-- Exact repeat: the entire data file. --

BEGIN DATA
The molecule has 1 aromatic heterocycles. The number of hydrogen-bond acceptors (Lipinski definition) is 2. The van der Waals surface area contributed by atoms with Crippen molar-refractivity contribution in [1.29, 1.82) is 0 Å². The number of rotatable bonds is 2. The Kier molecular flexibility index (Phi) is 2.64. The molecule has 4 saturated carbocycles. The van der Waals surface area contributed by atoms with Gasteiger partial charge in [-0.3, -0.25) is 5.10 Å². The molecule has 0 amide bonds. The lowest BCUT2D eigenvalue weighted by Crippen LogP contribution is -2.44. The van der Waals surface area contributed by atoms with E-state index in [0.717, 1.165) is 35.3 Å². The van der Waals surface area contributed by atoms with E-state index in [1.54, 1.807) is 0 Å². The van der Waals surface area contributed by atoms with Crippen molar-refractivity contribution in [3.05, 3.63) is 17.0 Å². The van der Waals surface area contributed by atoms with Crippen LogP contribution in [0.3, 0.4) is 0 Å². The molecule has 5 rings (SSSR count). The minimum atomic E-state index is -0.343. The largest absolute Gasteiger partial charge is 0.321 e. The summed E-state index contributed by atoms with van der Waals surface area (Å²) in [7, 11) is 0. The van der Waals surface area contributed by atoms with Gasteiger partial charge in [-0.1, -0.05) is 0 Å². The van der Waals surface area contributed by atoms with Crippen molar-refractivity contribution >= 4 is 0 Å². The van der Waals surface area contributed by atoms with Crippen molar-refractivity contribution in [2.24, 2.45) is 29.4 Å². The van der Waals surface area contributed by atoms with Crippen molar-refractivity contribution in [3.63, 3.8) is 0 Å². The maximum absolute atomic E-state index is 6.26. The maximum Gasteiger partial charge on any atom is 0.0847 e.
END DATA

The molecule has 1 aromatic heterocycles. The number of hydrogen-bond acceptors (Lipinski definition) is 2. The van der Waals surface area contributed by atoms with Crippen molar-refractivity contribution in [1.29, 1.82) is 0 Å². The number of rotatable bonds is 2. The Kier molecular flexibility index (Phi) is 2.64. The molecule has 4 saturated carbocycles. The van der Waals surface area contributed by atoms with Gasteiger partial charge in [-0.3, -0.25) is 5.10 Å². The molecule has 0 amide bonds. The lowest BCUT2D eigenvalue weighted by Crippen LogP contribution is -2.44. The van der Waals surface area contributed by atoms with E-state index in [0.717, 1.165) is 35.3 Å². The van der Waals surface area contributed by atoms with E-state index in [1.54, 1.807) is 0 Å². The van der Waals surface area contributed by atoms with Crippen molar-refractivity contribution in [3.05, 3.63) is 17.0 Å². The van der Waals surface area contributed by atoms with Crippen LogP contribution in [0.3, 0.4) is 0 Å². The molecule has 5 rings (SSSR count). The minimum atomic E-state index is -0.343. The largest absolute Gasteiger partial charge is 0.321 e. The summed E-state index contributed by atoms with van der Waals surface area (Å²) in [7, 11) is 0. The van der Waals surface area contributed by atoms with Gasteiger partial charge in [-0.1, -0.05) is 0 Å². The van der Waals surface area contributed by atoms with Crippen molar-refractivity contribution >= 4 is 0 Å². The van der Waals surface area contributed by atoms with Crippen molar-refractivity contribution in [2.24, 2.45) is 29.4 Å². The van der Waals surface area contributed by atoms with Crippen molar-refractivity contribution in [3.63, 3.8) is 0 Å². The maximum absolute atomic E-state index is 6.26. The maximum Gasteiger partial charge on any atom is 0.0847 e.